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Ph101_Friction

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					Ph101: Fundamentals of Physics Laboratory                                     1
Instructor: Tony Zable                                                10/4/2010

                              Laboratory #4: Friction
Purpose: To determine the coefficient of static and kinetic friction for wood on metal.

General Considerations:

When one drags an object along a horizontal surface at a uniform speed, he/she
experiences an opposing force. This resisting force is called friction. It is introduced by
the interlocking of the particles on the surface and by the cohesive forces between the
molecules. The frictional force depends upon:
      1. the roughness of the surfaces
      2. the kind of materials used
      3. the force pressing the surfaces together, let’s call it the “normal” force or N.

The MAXIMUM frictional force is given by the relationship:
                          Frictional Force = Ffriction = * N
where  is the coefficient of friction between the two surfaces. Since there are 2 types of
friction that may occur between the surfaces, static and kinetic (“sliding”) friction, there
are also 2 coefficients of friction, static and kinetic.
In this experiment, we are going to determine the value of the coefficient of friction for
both static and kinetic friction.

Determining the coefficient of static friction:

One way of determining the coefficient of friction is to place a wooden block on an
inclined plane. Tilt the plane until the block just breaks free from the plane and begins
to slide down the plane (i.e. the sticking between the block and the plane is broken). The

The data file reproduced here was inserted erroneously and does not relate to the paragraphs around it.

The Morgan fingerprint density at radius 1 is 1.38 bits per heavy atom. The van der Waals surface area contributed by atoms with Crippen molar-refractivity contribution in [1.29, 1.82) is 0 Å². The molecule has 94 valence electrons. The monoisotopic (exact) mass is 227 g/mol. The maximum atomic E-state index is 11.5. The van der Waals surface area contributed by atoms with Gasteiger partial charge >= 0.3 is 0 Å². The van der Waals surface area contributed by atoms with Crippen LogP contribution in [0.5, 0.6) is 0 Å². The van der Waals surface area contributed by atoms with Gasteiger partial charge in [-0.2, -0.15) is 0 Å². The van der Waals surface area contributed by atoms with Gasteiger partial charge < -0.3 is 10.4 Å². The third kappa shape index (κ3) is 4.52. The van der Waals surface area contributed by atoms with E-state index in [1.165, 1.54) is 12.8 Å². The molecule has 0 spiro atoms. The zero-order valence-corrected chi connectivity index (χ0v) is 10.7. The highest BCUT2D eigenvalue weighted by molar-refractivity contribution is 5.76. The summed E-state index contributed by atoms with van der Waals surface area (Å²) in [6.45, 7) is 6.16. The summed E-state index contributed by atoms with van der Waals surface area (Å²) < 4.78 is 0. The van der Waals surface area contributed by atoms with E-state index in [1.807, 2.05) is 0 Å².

angle of the tilt is related to the coefficient of static friction by the relationship:

                                static = tan (angle of tilt)
By measuring the angle of tilt, we can thus measure the coefficient of static friction.

Determining the coefficient of kinetic friction:

Similarly, we can determine the coefficient of friction by placing the wooden block on
the inclined plane. This time, if we tilt the plane until the block begin to slide down the



File Name: \ph101\Ph101_lab5-friction.doc
Ph101: Fundamentals of Physics Laboratory                                      2
Instructor: Tony Zable                                                 10/4/2010
plane at a constant speed. The angle of the tilt is related to the coefficient of kinetic
friction by the relationship:

                                kinetic = tan (angle of tilt)

By measuring the angle of tilt, we can thus measure the coefficient of static friction.

Part A: Static Friction

1. Place a wooden block on metal plane (in the horizontal position). Draw the free body
diagram for the block.




2. Carefully tilt the plane until the block breaks free and begins to slide down the plane.
Draw the free body diagram for the block.




3. Record the angle of the tilt in the table below. Calculate the coefficient of static
friction and record this value in the table. Repeat this measurement 2 more times.

                   Angle of tilt                   static




File Name: \ph101\Ph101_lab5-friction.doc
Ph101: Fundamentals of Physics Laboratory                                      3
Instructor: Tony Zable                                                 10/4/2010
Part B: Kinetic (“sliding”) Friction

1. Place the wooden block on the metal plane (in the horizontal position). Carefully tilt
the plane until the block slides down the plane at a constant speed. Note that you may
want to give the block a small nudge to overcome the static friction while the block is
resting against the metal plane. Draw the free body diagram for the block.




3. Record the angle of the tilt in the table below. Calculate the coefficient of static
friction and record this value in the table. Repeat the measurement 2 more times.

                       Angle of tilt               static




Part C: Conclusion

1. Calculate the average value for the coefficient static and kinetic friction and record
these values in the table below.



                         Friction               Average 
              static
              kinetic


2. How do these values compare?


File Name: \ph101\Ph101_lab5-friction.doc

				
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